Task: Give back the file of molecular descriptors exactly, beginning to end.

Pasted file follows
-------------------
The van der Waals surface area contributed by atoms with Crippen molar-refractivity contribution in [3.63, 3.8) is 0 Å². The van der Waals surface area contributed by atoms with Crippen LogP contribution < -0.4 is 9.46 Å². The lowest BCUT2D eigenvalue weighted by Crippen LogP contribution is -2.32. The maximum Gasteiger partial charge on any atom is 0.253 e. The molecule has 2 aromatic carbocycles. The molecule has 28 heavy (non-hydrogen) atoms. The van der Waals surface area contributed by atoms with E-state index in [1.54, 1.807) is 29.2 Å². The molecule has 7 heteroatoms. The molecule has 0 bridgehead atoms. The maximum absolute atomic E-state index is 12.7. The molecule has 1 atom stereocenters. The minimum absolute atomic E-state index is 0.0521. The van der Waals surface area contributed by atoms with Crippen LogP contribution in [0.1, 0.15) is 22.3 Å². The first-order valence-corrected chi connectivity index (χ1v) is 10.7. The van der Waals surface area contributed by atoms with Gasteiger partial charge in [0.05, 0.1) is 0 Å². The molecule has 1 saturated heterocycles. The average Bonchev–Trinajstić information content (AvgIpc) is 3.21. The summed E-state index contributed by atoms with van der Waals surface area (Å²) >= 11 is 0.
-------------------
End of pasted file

The van der Waals surface area contributed by atoms with Crippen molar-refractivity contribution in [3.63, 3.8) is 0 Å². The van der Waals surface area contributed by atoms with Crippen LogP contribution < -0.4 is 9.46 Å². The lowest BCUT2D eigenvalue weighted by Crippen LogP contribution is -2.32. The maximum Gasteiger partial charge on any atom is 0.253 e. The molecule has 2 aromatic carbocycles. The molecule has 28 heavy (non-hydrogen) atoms. The van der Waals surface area contributed by atoms with E-state index in [1.54, 1.807) is 29.2 Å². The molecule has 7 heteroatoms. The molecule has 0 bridgehead atoms. The maximum absolute atomic E-state index is 12.7. The molecule has 1 atom stereocenters. The minimum absolute atomic E-state index is 0.0521. The van der Waals surface area contributed by atoms with Crippen LogP contribution in [0.1, 0.15) is 22.3 Å². The first-order valence-corrected chi connectivity index (χ1v) is 10.7. The van der Waals surface area contributed by atoms with Gasteiger partial charge in [0.05, 0.1) is 0 Å². The molecule has 1 saturated heterocycles. The average Bonchev–Trinajstić information content (AvgIpc) is 3.21. The summed E-state index contributed by atoms with van der Waals surface area (Å²) >= 11 is 0.